Construction of a Recombinant Plasmid from Newcastle Disease Virus Antigen, Haemagglutinin-Neuraminidase and Lactococcal N-Acetylmuramidase and its Expression

Yasid, Nur Adeela (2009) Construction of a Recombinant Plasmid from Newcastle Disease Virus Antigen, Haemagglutinin-Neuraminidase and Lactococcal N-Acetylmuramidase and its Expression. Masters thesis, Universiti Putra Malaysia.

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The anchoring of proteins to the cell surface of Lactococcus using recombinant DNA techniques is an exciting and emerging research area that holds great promise for a wide variety of biotechnological applications. Presently available anchoring systems are based on recombinant bacteria displaying proteins or peptides on the cell surface. This research is focused on using lactococcal cell wall binding (cwb) region for display of viral epitopes and antigenic determinants. Newcastle disease virus (NDV) is the aetiological agent of Newcastle disease which can result in 100% morbidity and mortality in chicken. Immune response of haemagglutinin-neuraminidase (HN) protein antigens of NDV plays an important role in the prevention of viral infection. A lactococcal domain coding region, acmA’ (300 bp) was cloned into the mammalian expression vector, pcDNA3.1/His. The 1.7 kb HN gene was then inserted at the 5’-end of the acmA’ coding region. Plasmid extraction and restriction enzyme digestion analyses showed that cloning was carried out successfully. Sequencing results indicated that the inserts (acmA’, HN and acmA’HN) were 99%, 97% and 98% homologous to the published sequence of Lactococcus lactis and NDV strain AF2240. The condition for transfection was optimised by testing various amounts of transfected DNA (1 μg, 2 μg and 3 μg) and different charge ratio of liposome reagent (μl): DNA (μg) in a 6-well plate. Transient expression of the fusion protein in Chinese hamster ovary (CHO) cells was analysed by SDS-PAGE and Western blotting. The results indicated that the best combination of DNA used for transfection was 2 μg in 1:3 charge ratio of the liposome:DNA. This study showed that a recombinant acmA’, HN and acmA’-HN have been successfully constructed, transfected and expressed in CHO cells. This work could contribute towards the development of a recombinant vaccine delivery system for NDV.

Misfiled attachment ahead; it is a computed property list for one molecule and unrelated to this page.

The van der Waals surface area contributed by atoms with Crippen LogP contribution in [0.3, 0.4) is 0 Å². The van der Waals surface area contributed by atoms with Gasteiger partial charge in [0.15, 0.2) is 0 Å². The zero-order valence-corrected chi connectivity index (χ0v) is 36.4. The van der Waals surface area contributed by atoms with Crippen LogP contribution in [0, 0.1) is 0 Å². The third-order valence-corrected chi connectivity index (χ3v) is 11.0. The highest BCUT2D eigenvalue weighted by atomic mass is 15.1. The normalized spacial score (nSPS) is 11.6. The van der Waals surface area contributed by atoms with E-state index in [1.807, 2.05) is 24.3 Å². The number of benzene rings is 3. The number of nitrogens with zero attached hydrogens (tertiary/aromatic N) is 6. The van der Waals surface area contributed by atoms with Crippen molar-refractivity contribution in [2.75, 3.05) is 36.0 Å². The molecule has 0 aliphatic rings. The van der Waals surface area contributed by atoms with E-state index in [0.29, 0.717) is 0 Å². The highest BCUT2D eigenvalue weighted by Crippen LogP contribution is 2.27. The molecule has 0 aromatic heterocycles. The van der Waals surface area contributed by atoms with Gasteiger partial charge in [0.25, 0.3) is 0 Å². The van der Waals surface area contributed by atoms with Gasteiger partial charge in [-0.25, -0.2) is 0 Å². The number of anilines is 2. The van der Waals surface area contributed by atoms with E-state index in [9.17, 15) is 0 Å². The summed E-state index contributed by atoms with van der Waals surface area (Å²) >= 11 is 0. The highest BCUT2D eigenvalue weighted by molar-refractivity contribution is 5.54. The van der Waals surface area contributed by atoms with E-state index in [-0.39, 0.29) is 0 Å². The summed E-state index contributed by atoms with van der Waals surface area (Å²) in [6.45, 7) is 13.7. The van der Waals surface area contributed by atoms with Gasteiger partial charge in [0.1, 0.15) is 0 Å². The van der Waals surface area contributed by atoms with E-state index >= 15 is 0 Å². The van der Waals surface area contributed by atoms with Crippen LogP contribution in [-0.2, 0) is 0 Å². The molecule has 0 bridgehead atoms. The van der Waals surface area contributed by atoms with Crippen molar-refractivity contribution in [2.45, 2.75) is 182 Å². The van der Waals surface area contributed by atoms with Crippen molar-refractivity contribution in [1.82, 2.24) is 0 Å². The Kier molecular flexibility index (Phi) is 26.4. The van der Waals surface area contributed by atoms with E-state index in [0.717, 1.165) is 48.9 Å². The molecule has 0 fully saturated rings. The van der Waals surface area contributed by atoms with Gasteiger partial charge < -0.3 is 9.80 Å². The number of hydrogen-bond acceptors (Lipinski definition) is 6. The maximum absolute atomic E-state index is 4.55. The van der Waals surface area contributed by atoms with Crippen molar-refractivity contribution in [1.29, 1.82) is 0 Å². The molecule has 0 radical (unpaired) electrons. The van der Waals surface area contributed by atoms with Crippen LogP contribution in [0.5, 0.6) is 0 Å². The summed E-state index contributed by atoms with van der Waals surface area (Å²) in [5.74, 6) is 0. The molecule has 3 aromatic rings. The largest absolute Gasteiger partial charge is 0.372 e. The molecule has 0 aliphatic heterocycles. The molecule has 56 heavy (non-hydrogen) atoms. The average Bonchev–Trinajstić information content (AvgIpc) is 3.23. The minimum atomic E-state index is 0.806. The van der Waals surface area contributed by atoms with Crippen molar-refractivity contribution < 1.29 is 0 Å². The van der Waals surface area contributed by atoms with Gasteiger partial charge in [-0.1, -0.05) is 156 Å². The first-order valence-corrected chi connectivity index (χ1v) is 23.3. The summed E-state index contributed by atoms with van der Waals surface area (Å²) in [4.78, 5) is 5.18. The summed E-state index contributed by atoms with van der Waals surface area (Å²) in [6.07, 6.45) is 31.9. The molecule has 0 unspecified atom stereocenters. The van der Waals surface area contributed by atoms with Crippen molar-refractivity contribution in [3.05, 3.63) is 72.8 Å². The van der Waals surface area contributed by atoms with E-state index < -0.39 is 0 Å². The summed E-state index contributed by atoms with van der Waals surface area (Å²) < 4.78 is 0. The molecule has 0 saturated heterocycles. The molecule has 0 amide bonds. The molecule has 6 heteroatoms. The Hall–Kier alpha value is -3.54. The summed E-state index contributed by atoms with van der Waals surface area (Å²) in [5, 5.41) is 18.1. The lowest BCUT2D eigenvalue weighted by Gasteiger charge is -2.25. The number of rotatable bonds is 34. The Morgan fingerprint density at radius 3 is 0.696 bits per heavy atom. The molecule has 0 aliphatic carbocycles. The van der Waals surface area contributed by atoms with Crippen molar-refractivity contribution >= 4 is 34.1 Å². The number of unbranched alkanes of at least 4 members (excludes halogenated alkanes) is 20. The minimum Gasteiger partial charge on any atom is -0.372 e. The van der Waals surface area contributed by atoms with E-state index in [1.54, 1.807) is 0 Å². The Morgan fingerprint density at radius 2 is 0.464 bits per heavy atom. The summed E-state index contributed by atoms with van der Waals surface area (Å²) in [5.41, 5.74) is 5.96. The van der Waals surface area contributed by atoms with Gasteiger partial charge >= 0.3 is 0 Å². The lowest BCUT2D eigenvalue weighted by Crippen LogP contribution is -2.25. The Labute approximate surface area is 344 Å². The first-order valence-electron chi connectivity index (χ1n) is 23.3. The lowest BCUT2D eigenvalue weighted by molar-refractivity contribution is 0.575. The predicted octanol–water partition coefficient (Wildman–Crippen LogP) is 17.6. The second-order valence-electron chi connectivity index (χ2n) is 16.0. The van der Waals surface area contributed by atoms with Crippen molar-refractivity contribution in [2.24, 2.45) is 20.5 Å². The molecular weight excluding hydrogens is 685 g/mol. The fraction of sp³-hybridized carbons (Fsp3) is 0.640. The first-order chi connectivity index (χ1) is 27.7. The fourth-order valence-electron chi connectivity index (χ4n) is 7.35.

Item Type:Thesis (Masters)
Subject:Newcastle disease virus - Case studies
Chairman Supervisor:Professor Raha Abdul Rahim, PhD
Call Number:FBSB 2009 26
Faculty or Institute:Faculty of Biotechnology and Biomolecular Sciences
ID Code:7540
Deposited By: Nurul Hayatie Hashim
Deposited On:21 Jul 2010 08:43
Last Modified:27 May 2013 07:35

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